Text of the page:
Panel discussion: Transatlantic perspectives of Covid-19 and debt
27 Jun 2022 16:30 - 19:30, Boys Smith Room, Fisher Building, St John's College

The panel discussion includes world leaders from the UK and the USA talking about the transatlantic experiences with covid-19 and debt. This includes Professor Frederick Wherry from Princeton and Mae Watson Grote from the Change Machine discussing the USA experiences, and Professor Karen Rowlingson from University of York and Dr Mia Gray from Cambridge highlighting the experiences of the UK from a social policy and geographical perspectives.

Anti-colonial political thought
1 Jul 2022 - 2 Jul 2022 All day, McCrum Lecture Theatre, Corpus Christi College, Cambridge

This conference will focus on arguments against empire deployed by those who resisted its authority in numerous colonial settings spanning Africa, Asia, the Middle East, and the Far East. Contributors will reconstruct the ideologies deployed by key intellectual figures embroiled in the process, including Pearse, Ambedkar, Gandhi, Nasser, Cabral, Fanon, Nkrumah and Khomeini.

Comics and the Global South
6 Jul 2022 - 7 Jul 2022 All day, Donald McIntyre Building, Faculty of Education, Hills Road, Cambridge

Comics and the Global South will be a two-day conference devoted to exploring the intersections of comics studies and decolonial theory. With an emphasis on the comics form, its distribution, and its circulation, this conference is interested in probing the medium’s potentialities for producing decolonised knowledge and carrying out inter/trans-medial dialogues of South-South solidarity.

The conference attempts to question and challenge the idea that the advent of a cross-cultural comics scholarship requires Europeans to “cross borders.” Instead, we propose to reflect on how those “borders” have already been crossed during a long colonial history.

Tracing the invisible: experiences of inner life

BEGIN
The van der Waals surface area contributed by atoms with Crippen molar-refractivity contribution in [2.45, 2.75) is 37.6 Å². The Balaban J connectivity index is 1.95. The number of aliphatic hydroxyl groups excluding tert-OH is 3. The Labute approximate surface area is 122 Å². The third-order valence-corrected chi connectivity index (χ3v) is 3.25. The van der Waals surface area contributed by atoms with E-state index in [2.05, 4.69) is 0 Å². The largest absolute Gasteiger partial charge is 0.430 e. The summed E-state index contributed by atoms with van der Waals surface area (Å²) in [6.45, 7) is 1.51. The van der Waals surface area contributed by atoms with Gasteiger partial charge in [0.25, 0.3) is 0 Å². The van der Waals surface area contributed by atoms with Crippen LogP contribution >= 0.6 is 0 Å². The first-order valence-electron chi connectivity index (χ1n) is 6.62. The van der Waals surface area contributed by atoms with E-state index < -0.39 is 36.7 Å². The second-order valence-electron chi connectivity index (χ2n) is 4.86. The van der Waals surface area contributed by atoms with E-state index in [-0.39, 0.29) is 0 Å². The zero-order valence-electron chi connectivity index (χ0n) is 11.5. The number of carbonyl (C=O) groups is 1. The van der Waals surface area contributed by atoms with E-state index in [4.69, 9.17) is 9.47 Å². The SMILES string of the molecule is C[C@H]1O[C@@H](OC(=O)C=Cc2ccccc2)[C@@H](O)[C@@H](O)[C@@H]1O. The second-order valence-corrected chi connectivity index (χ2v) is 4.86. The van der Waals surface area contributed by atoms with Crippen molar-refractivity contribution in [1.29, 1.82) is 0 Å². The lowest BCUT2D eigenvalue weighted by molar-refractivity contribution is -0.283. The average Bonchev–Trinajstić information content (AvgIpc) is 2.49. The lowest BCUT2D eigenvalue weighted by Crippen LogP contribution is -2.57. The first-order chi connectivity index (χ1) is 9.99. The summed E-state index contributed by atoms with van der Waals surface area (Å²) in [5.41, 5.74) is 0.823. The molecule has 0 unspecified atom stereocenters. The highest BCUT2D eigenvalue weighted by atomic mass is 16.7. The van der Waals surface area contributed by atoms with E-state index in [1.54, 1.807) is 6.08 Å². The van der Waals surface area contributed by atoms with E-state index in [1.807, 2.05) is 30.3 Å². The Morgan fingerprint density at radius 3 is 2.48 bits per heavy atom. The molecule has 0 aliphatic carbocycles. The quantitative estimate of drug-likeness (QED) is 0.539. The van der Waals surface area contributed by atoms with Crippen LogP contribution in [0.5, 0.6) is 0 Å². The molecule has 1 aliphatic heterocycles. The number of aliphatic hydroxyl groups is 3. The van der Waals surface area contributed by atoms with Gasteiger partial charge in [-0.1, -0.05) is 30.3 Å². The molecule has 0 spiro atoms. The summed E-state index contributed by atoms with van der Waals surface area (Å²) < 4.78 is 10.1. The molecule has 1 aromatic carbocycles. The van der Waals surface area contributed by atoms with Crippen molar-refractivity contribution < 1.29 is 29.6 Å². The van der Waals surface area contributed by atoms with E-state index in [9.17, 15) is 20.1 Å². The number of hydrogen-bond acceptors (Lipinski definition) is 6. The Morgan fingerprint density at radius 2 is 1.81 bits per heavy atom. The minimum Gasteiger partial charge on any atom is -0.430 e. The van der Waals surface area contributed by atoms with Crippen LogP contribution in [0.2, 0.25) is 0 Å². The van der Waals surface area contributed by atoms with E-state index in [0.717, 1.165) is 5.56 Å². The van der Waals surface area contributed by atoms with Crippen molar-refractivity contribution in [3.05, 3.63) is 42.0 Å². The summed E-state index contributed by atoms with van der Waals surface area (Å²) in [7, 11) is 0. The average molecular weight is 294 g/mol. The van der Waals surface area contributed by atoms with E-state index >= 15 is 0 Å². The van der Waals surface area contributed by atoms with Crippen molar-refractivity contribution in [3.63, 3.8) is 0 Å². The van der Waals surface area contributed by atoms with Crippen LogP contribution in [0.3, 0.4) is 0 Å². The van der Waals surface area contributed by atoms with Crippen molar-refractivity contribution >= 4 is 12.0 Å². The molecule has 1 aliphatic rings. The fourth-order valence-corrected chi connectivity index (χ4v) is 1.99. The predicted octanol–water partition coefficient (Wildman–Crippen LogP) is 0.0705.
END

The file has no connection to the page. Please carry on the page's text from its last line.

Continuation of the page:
14 Jul 2022 - 15 Jul 2022 All day, Newnham College (closed workshop)

A closed workshop which will discuss what forms can the inner life take? How is it shaped through specific forms of embodied practice? While one’s inner life need not be understood as separate from one’s body or  senses, and the ‘outer world’, certain experiences are strongly felt to be private and inaccessible to external observers. Even if the inner life is ultimately ‘illusory’ (as Merleau-Ponty reminds us), it remains personally meaningful for many.

Programme 2022-2023

Conference programme
Shifting landscapes of the medieval world
13 Sep 2022 - 15 Sep 2022 All day, G-R06/07, Faculty of English, Cambridge/Online

From maps to chronicles, from sagas and songs to emerging cities, landscape plays an active part in shaping the medieval world. Much more than a backdrop to narrative, much more than a passive object of knowledge, much more than patches of space to be allocated and appropriated, landscape is a vital force in narrative, power, and knowledge. For this conference, which follows the seminar series of the same name, we invite contributions from researchers at all career stages working on medieval culture in any language.

Indigenous studies in the United Kingdom and Europe: pasts, presents and futures
22 Sep 2022 - 23 Sep 2022 , Cambridge

This two day conference will provide a platform to bring together emerging Indigenous and non-Indigenous scholars and give attendees an opportunity to share their research whilst interacting with senior academics, activists and community leaders all through a critical engagement with the field of Indigenous Studies.

Bodies of water: negotiating urban and rural environment in early modern Europe
16 Jan 2023 , Cambridge

This workshop aims to bring together scholars from early modern social, cultural, and environmental history, as well as intellectual historians and historians of science and material culture, to talk about water across different settings and geopolitical contexts in Europe between 1450 and 1700. The focus will be on early modern communities, their social and political institutions, and how they interacted with water.

The public cost of personal hardship: evaluating the hidden expense of cost-cutting measures on social wellbeing
24 Apr 2023 - 25 Apr 2023 , Online event

This two-day online conference critically examines narratives of economic efficiency associated with cost-cutting paradigms, by thinking about externalised and overlooked costs of personal hardship and financial instability arising in economic austerity. Growing disparity and stark changes to life chances are often dismissed as a problem of personal circumstances or work ethic, with struggling households encouraged to manage their finances more efficiently, seek better jobs, and grow their savings to compensate for uncertainty.

CENTRE FOR RESEARCH IN THE ARTS, SOCIAL SCIENCES AND HUMANITIES

Tel: +44 1223 766886
Email enquiries@crassh.cam.ac.uk